Students and teachers adjust to the start of virtual learning

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Kevin Hill

The Mastery Women’s chorus do their warm-ups while on mute.

Since the start of the school year has been completely virtual, some students have encountered technical issues with the online video platform, Zoom. Every week, multiple students have problems accessing classes.

“Some students had trouble getting in the Zoom meetings, but were eventually able to get on,” chorus director Kevin Hill said.

Although most teachers are adjusting to this new way of teaching and students are trying their best to stay motivated, some still find it challenging at times. Students especially have a hard time when there’s no one around to fully monitor their actions.

“I am currently in Mastery Women’s chorus, and I’ve definitely noticed that I’ve been sliding back into some bad singing habits like bad posture, not singing with tall vowels and not being fully present when I’m singing,” sophomore Malaya Tapp said. “When you don’t have anyone else to hold you accountable, it’s easy to go back to bad habits, and I think those things will be the hardest to break when we return to school.”

Some students believe Zoom isn’t a great substitute for in-person learning because they aren’t learning the same way they would in person.

“For me, Zoom has a negative effect on my classes,” sophomore Shakira Lewis said. “Especially when I’m learning a new language, I think it’ll be better for me to be in a classroom and be more hands on.”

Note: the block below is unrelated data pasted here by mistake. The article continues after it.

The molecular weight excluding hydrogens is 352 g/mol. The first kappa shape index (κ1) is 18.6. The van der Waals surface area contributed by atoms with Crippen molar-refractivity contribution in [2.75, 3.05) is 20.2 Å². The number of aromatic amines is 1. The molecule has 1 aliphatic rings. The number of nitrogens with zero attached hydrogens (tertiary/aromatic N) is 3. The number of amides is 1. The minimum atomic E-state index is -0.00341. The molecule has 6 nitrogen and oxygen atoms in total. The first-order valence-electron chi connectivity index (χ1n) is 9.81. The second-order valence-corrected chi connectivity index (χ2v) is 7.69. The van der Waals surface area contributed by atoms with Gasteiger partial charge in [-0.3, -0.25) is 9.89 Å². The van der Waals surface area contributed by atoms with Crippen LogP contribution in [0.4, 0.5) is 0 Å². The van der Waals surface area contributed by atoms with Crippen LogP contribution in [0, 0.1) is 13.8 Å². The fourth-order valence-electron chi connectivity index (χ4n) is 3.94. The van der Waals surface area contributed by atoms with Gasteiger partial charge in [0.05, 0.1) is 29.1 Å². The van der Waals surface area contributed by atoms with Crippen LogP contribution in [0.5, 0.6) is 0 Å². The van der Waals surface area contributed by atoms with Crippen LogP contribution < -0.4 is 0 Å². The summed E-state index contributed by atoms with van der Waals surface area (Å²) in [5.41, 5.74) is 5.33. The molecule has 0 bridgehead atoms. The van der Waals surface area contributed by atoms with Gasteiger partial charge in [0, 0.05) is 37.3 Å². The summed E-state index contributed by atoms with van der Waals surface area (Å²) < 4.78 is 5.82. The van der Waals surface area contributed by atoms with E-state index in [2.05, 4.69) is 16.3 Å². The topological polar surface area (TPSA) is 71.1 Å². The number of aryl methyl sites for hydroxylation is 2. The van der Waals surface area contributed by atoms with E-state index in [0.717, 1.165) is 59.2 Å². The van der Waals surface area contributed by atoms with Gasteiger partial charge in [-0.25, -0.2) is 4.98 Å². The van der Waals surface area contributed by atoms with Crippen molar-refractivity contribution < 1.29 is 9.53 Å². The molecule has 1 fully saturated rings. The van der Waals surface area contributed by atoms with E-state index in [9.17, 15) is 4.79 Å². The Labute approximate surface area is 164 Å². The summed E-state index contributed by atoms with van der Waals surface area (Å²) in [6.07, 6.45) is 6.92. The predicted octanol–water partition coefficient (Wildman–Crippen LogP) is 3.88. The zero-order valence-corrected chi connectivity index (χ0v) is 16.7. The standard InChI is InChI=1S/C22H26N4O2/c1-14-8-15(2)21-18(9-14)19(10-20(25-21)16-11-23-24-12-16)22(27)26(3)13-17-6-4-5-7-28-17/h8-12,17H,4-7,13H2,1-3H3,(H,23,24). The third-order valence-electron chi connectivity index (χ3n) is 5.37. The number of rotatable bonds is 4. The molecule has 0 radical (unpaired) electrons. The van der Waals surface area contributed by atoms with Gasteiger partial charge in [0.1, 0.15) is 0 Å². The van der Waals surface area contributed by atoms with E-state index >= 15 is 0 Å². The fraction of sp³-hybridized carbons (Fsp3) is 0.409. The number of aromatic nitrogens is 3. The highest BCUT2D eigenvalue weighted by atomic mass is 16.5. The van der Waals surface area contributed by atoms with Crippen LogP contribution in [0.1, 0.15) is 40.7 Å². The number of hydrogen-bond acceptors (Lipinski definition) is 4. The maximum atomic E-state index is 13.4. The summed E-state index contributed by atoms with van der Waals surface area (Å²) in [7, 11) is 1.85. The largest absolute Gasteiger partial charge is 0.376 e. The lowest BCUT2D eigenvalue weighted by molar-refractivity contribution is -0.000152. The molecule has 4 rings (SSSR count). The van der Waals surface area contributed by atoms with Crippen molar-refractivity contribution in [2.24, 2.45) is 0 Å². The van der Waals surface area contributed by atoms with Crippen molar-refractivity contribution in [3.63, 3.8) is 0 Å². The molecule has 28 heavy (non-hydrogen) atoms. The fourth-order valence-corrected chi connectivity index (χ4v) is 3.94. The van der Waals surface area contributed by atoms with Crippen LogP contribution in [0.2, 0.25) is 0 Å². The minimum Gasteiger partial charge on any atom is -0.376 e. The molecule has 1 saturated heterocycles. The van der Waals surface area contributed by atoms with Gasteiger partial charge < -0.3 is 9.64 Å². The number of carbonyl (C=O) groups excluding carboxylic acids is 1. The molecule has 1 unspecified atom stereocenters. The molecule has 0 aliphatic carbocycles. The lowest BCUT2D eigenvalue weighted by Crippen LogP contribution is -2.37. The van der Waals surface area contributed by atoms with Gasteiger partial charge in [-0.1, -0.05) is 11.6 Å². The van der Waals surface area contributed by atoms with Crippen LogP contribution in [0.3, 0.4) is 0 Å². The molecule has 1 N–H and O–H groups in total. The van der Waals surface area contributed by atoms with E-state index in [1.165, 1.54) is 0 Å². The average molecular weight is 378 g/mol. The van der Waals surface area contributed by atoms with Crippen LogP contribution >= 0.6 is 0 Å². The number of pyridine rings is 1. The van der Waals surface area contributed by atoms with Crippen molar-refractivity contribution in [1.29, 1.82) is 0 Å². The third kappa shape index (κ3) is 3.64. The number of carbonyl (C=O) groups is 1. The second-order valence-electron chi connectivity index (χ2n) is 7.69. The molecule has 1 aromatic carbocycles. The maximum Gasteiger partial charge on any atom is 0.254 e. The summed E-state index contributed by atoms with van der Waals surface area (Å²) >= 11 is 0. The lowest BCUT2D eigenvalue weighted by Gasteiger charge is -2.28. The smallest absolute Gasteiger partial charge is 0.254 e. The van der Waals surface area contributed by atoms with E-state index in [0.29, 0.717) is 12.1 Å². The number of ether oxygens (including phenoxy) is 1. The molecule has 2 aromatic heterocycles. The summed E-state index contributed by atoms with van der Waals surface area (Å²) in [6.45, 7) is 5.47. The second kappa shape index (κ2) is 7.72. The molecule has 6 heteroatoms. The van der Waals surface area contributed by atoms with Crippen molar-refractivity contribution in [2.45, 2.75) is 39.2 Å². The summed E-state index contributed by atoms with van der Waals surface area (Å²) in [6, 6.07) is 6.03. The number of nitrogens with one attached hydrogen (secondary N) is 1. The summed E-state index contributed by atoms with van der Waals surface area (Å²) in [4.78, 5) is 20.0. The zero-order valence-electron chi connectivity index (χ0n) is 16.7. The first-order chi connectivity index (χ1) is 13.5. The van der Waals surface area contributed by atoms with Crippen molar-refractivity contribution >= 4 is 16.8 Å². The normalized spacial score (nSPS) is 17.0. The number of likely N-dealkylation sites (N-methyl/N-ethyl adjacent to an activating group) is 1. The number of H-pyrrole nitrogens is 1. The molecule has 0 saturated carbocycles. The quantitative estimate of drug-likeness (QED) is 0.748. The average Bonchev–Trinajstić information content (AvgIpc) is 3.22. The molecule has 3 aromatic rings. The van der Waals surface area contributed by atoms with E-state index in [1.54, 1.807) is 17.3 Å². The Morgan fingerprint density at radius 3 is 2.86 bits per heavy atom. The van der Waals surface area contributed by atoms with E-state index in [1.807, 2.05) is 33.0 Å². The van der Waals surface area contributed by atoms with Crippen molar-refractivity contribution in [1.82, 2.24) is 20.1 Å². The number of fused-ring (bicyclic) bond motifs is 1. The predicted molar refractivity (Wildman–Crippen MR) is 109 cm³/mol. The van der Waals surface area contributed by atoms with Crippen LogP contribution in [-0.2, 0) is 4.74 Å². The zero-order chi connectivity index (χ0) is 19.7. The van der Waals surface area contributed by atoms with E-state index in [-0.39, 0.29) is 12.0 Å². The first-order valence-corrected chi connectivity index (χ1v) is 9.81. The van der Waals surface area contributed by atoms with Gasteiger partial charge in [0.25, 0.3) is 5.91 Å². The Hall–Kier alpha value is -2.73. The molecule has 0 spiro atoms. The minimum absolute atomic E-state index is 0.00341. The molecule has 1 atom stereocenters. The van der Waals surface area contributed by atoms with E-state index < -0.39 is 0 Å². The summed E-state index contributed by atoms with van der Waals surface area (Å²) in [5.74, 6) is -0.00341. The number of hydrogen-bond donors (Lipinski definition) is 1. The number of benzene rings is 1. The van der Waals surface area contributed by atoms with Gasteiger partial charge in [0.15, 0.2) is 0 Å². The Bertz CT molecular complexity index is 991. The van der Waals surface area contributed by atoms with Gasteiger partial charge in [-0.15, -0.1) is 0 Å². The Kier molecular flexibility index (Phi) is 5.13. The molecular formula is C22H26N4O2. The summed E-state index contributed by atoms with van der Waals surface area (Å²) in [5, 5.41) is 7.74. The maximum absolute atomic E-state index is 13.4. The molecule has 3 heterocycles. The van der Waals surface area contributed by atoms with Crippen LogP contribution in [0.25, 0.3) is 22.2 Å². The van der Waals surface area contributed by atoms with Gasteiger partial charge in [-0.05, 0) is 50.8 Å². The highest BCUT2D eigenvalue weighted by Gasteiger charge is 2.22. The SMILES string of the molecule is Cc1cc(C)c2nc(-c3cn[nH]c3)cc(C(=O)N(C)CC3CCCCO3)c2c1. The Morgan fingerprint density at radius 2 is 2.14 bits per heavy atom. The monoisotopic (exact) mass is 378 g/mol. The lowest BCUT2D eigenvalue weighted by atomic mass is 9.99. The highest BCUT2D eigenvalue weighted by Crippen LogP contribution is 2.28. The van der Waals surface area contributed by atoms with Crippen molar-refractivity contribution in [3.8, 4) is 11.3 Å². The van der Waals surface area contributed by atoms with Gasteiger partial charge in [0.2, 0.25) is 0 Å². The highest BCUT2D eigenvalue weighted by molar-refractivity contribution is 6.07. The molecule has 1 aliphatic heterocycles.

Teachers worry Zoom makes it harder for students to move at the pace they need. Teachers generally try to move class along faster so all of their classes are caught up. As a result of virtual classes, they have to teach at a slower pace and take time making sure everyone is connected and on the same page.

“I’ve had to change the pace of the class. Before, I could move a little fast in class,” Spanish teacher Victoria Goya said. “Now we have to go a little slow. We have technology issues that make class go slower.”

Teachers use certain apps and tools to meet every students’ needs. This makes it easier for students when they are able to use gadgets they’re familiar with in all courses.

“I use Nearpod to do activities during the class and any other tool that will get the students to engage and participate during the virtual instructions, giving me an idea of what they are learning,” Goya said. “Breakout Rooms in Zoom is also a great tool that allows me to talk in small groups and have more interactions.”

Some teachers believe that even though some students have been doing great with virtual learning, there are many who have not. A few students have found ways to avoid participating in class or get away with doing substandard work.

“The majority of my students log on and do all of their work, then there are others that take advantage of the virtual learning and always come up with an excuse to leave, or they won’t participate in anything,” Spanish teacher Aquiles Loero said.

There has been a learning curve in the first few weeks of virtual learning. Teachers and students are still exploring innovative ways to make the semester less stressful and more productive.

“While trying to be completely virtual all day, I have changed my schedule around multiple times,” Loero said. “The things I did before, like going to the gym, going out multiple times a day, and just having free time, I can’t do anymore. This has even affected my eyesight.”

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